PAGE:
William Onions The East End Poet

One thing that is often said about the Victorian East End of London is that it was full of characters. It should also be mentioned that a large percentage of those “characters” weren’t particularly pleasant!

However, one character who seems to have captured the imagination of newspaper editors all over the country was William “Spring” Onions – the East End Poet.

His story is an interesting one as we are able to follow him in the newspapers for almost 30 years and actually watch his descendent into drunkenness, his discovery of poetry and his ultimate redemption when he renounced drink in order to become an enthusiastic campaigner for temperance.


Now, it has to be said that William Onions must have been an absolute pain in the proverbial, especially if you happened to be a magistrate.

You see, “Spring Onions” was a “regular” at various London Police Courts, most notably at the Thames Police court, at which he managed to notch up an impressive tally of more than 200 convictions for his drunk and disorderly behaviour throughout the 1880’s and the 1890’s.


But then, in 1898, Onions renounced the demon drink, and became an avowed teetotaller in which capacity he took to visiting his old foes, the magistrates at the court, to report on his progress and to recite his latest composition.

The press and the magistrates appear to have grown very fond of him, and he was always received with courtesy and sent on his way with encouragement.

Following his story in the 1890’s is both intriguing and heart warming.

So, today, in his honour, permit me to introduce you to the life and times of William “Spring” Onions, the East End Poet.

It would appear that, in the early reports at least, there was uncertainty about his exact age. Therefore, in the quoted press reports I have left his age as it was stated in the report.


One of the earliest records concerning his drunken antics that I have been able to trace appeared in The Nottingham Post on Wednesday 10th August 1881:-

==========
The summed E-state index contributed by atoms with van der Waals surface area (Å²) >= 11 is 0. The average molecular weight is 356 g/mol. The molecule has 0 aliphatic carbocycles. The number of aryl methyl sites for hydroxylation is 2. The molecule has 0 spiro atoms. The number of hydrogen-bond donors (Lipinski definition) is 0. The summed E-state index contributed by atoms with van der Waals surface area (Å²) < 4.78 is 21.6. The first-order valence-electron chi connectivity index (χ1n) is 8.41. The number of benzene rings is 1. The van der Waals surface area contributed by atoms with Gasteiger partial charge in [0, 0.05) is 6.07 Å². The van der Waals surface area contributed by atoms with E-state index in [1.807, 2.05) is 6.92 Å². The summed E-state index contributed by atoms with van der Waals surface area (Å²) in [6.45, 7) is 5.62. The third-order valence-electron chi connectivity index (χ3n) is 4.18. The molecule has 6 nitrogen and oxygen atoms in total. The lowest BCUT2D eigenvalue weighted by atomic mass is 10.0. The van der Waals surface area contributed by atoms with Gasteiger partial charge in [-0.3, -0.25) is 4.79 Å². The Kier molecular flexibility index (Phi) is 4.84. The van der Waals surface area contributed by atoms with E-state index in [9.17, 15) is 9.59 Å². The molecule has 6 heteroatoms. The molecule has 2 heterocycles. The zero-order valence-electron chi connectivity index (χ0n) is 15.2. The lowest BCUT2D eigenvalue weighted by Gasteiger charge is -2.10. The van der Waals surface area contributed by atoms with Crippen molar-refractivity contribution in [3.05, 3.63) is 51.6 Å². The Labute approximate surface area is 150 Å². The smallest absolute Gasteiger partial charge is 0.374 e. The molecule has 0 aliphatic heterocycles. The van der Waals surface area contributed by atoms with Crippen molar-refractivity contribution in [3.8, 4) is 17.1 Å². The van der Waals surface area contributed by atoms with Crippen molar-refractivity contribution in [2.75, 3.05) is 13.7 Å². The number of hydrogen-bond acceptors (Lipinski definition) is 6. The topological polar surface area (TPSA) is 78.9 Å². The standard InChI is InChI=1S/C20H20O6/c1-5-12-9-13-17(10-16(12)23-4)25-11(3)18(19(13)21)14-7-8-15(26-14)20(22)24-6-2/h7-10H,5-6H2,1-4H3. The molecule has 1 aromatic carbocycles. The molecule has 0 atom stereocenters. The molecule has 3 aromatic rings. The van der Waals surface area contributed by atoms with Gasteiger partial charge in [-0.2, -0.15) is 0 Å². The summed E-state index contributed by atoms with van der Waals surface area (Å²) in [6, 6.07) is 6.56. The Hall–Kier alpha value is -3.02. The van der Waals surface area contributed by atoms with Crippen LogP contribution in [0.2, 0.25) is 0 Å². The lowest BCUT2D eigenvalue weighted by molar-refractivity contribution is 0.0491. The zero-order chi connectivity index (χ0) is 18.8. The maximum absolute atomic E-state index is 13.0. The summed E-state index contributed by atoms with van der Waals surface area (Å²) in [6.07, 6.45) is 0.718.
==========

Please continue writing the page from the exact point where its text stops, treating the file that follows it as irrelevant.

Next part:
“William Onion, 51, who was said to have been before the magistrates over 200 times, was charged at the Thames-street(London) Police Court yesterday with being drunk, disorderly and assaulting Inspector McCarthy, of the H-Division.

About eight o’clock on MOnday night the prisoner was taken to King David-lane station, Shadwell, charged with being drunk and disorderly, and committing an unprovoked assault on a hairdresser.

At one o’clock Inspector McCarthy visited him in his cell, and noticed that the walls had been scandalously defaced. He spoke to the prisoner about it, on which Onion rushed at him and struck him a violent blow on the lip, cutting it; he then struck him in the face and, catching one of his fingers between his teeth, bit it severely.

It took several men to overcome him and put the handcuffs on.

Mr Saunders sentence him to two months’ hard labour, and said that if he came to the court again he would be sent to the sessions.


Evidently, by August of the next year, Onions had served his sentence and had resumed his old ways as is evidenced by the following report in The St James Gazette on Tuesday 22nd August 1882, under the headline “A Frequent Offender”:-

“At the Thames Police-court today, William Onion [sic], aged forty, was proved to have committed a violent and unprovoked assault on Police Constable David Griffiths, in Well-street, yesterday. It was stated that the prisoner had been before the magistrates over 200 times for various offences.